Career as a copywriter

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Lisa Jones is a copywriter in Newcastle. Her job is to come up with ideas and write the words for advertising campaigns, TV and radio commercials, newspaper and magazine ads, direct mail, posters, websites, company brochures and so on.

How do you start working out what to write about?

Each new job starts with a brief from the client. The client tells the account executive – who is the person within the agency responsible for organising and progressing the client's work – the aims and targets of the proposed work. The creative team then discusses ideas until we decide on the best one.

What have you been working on recently?

One brief was to advertise a £10 million apartment in London. Another involves writing a series of leaflets for disadvantaged teenagers in Newcastle about the dangers of getting hepatitis C from sex or injecting drugs. It was done as a photo-story written completely in Geordie dialect. An addict taught me the sort of language that would get through to this audience.

Why did you choose this career?

I've always been creative – drawing and writing poems and little books. I wanted to be a teacher until I saw a TV programme about advertising. I didn't know until then that you could draw or write for a living. I always kept my options open and could have become an art director or a copywriter, but I got more and more interested in the writing side. I love playing with words, and finding the rights ones to use.

What's your office like?

There are 21 people in the company and I work with a creative team of five. I use a computer and a lot of pens and layout pads for jotting down and playing with ideas. I work normal office hours although we can work late to meet deadlines.

What are the things you like and dislike about the job?

I get a real kick when something I've worked on has been successful or wins an award. It's also good because I'm telling people things that might make a difference to their lives – even if it's just a great new product. I like the challenge of finding the best way of using words to grab someone's attention and hold it.

It can be frustrating not to have more time to work on things. You might have to write the words for brochure in one day, when you'd really like to spend time perfecting it.

What skills do you need?

English, of course, and a real interest in people. Coming up with images and words that work together is very much a team effort.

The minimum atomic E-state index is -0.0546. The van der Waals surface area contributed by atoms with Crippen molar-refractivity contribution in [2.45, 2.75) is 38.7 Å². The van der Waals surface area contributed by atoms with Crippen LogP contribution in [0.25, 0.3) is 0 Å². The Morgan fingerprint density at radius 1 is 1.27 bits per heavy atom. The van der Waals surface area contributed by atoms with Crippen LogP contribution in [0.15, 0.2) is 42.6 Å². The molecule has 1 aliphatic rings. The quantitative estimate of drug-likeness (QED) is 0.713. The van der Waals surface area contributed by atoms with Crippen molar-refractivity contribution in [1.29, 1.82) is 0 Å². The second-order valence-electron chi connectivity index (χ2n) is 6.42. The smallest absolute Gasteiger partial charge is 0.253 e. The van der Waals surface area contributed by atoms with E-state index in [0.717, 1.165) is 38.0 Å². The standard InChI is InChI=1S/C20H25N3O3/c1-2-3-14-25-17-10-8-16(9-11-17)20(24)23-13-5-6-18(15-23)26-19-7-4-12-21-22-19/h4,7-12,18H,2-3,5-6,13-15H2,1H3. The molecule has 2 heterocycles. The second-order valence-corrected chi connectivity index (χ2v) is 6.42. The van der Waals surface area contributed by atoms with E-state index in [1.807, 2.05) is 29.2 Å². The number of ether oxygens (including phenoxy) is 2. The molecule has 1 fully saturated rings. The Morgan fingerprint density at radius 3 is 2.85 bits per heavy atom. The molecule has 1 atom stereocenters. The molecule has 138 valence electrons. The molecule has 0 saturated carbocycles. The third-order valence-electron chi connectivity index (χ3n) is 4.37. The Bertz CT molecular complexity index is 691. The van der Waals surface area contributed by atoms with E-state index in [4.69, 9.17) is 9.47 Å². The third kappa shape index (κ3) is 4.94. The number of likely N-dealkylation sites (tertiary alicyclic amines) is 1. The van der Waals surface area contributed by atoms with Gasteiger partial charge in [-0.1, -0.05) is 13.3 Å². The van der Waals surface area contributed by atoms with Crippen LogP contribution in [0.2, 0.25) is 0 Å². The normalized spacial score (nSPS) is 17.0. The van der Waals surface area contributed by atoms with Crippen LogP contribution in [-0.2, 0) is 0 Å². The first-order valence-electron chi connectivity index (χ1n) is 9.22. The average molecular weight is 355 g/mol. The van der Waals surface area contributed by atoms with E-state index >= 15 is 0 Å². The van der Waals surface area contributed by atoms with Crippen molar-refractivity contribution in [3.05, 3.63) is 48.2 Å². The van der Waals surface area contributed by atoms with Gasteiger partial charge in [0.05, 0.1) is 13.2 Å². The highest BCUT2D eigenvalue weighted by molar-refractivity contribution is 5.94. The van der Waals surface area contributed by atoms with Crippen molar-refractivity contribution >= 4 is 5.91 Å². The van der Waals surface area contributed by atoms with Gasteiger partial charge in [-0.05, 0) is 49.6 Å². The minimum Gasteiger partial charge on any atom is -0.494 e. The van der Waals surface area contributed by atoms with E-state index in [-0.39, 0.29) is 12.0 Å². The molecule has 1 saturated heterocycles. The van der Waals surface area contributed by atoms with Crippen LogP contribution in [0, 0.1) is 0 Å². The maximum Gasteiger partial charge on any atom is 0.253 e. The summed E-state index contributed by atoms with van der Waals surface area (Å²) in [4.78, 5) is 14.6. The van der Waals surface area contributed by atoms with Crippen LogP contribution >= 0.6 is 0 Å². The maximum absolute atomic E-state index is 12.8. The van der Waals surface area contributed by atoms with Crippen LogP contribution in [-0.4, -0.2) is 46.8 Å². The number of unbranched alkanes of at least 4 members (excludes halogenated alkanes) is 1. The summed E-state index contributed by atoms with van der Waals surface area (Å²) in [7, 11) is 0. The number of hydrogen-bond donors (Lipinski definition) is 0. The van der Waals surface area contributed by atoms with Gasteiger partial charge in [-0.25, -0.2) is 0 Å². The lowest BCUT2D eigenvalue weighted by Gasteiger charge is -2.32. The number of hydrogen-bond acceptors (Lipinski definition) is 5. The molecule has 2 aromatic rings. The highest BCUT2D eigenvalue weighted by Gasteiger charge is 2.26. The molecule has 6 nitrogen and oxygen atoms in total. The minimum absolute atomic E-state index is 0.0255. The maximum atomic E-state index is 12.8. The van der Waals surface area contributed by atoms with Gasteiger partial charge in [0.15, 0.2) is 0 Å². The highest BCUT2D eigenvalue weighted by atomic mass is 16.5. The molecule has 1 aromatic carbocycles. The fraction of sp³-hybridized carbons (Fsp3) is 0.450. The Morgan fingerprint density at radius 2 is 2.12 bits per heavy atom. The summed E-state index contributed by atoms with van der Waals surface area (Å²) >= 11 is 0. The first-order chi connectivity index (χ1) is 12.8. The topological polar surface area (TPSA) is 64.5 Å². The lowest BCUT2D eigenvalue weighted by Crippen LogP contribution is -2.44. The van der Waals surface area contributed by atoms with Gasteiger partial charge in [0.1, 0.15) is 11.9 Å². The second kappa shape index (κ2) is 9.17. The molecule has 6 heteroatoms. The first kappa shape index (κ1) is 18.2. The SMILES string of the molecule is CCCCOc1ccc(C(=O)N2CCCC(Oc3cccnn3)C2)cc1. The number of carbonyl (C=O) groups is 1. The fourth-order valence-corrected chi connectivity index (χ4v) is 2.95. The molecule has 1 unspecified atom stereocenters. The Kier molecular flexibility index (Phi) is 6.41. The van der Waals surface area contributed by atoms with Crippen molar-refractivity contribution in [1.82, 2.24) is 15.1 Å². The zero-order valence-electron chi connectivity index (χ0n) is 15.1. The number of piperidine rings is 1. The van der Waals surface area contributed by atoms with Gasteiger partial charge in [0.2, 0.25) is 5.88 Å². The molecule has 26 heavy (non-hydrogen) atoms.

Lisa's route

  • English, art and French A levels.
  • Foundation diploma in art and design.
  • Degree in graphic design, specialising in advertising.
  • Worked at a small agency for 10 years.

Lisa's tips

  • You need to be dedicated, passionate and enthusiastic.
  • You need a good portfolio (record) of samples of your work.

Related jobs

  • Advertising account executive
  • Advertising account planner
  • Advertising art director
  • dvertising media planner
  • A Copy editor
  • Graphic designer
  • Editor: Publishing
  • Journalist
  • Marketing manager
  • Technical author

Average salary for a copywriter

  • London agencies usually offer the highest wages.
  • Copywriters usually start between £18,000 to £20,000 and can earn up to £40,000 – depending on their agency and their experience.
  • Successful writers working for leading agencies can earn more than £50,000.

Getting in

  • There are no set entry requirements, but competition for jobs is fierce and most entrants have at least A levels/H grades.
  • A degree or higher national diploma (HND) is often required by large agencies.
  • Some copywriters have experience of writing and selling classified adverts in newspapers.
  • Courses in advertising, communications and media studies are run at many different levels across the UK. Some of these offer copywriting modules or options.
  • The Communication, Advertising and Marketing Education Foundation (CAM) offers six Advanced Certificates, including one specialising in advertising.

Modified: 16 June 2013

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